How can I assess a potential employer's office space to determine whether its corporate culture suits me?
Elaine Varelas is managing partner at Keystone Partners and has over 20 years experience in career-development consulting.
Always: Identify the culture where you thrive, and pursue that culture. Do you excel in more formal hierarchical organizations or informal, loosely organized structures? And remember, when leadership changes, the culture changes, too.
Often, the address of a company will tell you all you need to know about the company culture. If they are located in the business district of a city rather than a funkier part of town, there is a good chance the office is more likely to be business professional than business casual, for instance. What is happening at the front desk? Is the receptionist working with equipment that is part of current communications technology plan or an obsolete phone system? If it's outdated, that may be an indication of where investments in technology fall as a business priority.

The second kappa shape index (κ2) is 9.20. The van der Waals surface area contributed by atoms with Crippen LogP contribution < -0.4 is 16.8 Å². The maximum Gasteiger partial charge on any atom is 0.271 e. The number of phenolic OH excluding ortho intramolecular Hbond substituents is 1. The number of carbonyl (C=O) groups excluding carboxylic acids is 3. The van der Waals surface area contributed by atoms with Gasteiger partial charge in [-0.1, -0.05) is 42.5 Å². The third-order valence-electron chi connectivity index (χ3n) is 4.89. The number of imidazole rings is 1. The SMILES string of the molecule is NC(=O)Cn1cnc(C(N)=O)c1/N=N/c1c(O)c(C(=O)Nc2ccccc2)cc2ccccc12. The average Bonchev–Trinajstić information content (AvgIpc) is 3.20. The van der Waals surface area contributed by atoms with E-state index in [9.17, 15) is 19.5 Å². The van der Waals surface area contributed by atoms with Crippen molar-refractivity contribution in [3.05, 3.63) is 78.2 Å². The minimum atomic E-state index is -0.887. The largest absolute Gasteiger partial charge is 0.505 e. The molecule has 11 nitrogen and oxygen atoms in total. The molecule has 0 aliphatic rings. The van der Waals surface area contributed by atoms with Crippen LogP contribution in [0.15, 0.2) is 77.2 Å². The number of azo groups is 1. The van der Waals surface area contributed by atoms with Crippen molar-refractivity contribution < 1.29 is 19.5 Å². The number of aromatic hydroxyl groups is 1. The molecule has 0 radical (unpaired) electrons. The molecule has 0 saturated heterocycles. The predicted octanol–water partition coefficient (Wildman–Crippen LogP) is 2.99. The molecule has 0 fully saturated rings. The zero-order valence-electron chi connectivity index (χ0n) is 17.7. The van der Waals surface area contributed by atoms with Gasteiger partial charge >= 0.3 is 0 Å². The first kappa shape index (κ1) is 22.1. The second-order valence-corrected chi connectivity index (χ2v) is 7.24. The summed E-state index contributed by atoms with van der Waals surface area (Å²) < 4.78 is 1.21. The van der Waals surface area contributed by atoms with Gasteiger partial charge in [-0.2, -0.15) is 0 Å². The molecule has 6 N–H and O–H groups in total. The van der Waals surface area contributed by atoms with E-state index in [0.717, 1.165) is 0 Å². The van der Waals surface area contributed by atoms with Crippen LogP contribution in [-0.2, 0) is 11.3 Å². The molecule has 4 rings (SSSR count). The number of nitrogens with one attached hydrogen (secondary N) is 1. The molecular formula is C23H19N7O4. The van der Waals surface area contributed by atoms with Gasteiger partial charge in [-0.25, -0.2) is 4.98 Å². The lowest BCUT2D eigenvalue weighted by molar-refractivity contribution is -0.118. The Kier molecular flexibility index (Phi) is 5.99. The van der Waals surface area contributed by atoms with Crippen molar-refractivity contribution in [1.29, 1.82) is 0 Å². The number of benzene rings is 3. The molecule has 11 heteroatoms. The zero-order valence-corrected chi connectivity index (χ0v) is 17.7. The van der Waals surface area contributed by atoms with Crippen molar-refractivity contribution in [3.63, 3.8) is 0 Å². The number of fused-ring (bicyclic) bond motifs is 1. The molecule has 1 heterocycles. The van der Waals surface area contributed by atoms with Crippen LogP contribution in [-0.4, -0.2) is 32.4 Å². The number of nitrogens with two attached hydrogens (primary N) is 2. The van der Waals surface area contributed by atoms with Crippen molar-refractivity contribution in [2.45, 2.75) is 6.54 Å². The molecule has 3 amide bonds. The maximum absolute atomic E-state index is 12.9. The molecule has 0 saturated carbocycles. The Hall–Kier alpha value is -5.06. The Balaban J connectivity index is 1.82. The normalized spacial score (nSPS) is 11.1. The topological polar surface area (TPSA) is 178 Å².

Sometimes: Ask current employees to describe the culture. If there are differences between what former employees have said, ask about that, and identify why. Take note of private office space. Are cubes or offices used? Are there many private conferences rooms being used? Also notice whether office doors are open or closed. This is a good indication of the how well the company collaborates on projects. And note the technology each person has. Are they limited, or part of each person's repertoire of tools to work more effectively?
Never: Don't compare one company to another and don't disparage other companies. Don't be threatening, judgmental or hasty in your assessments. If you find things lacking or not up to par, remember that those short comings may provide tremendous professional opportunities if you take a position with the company.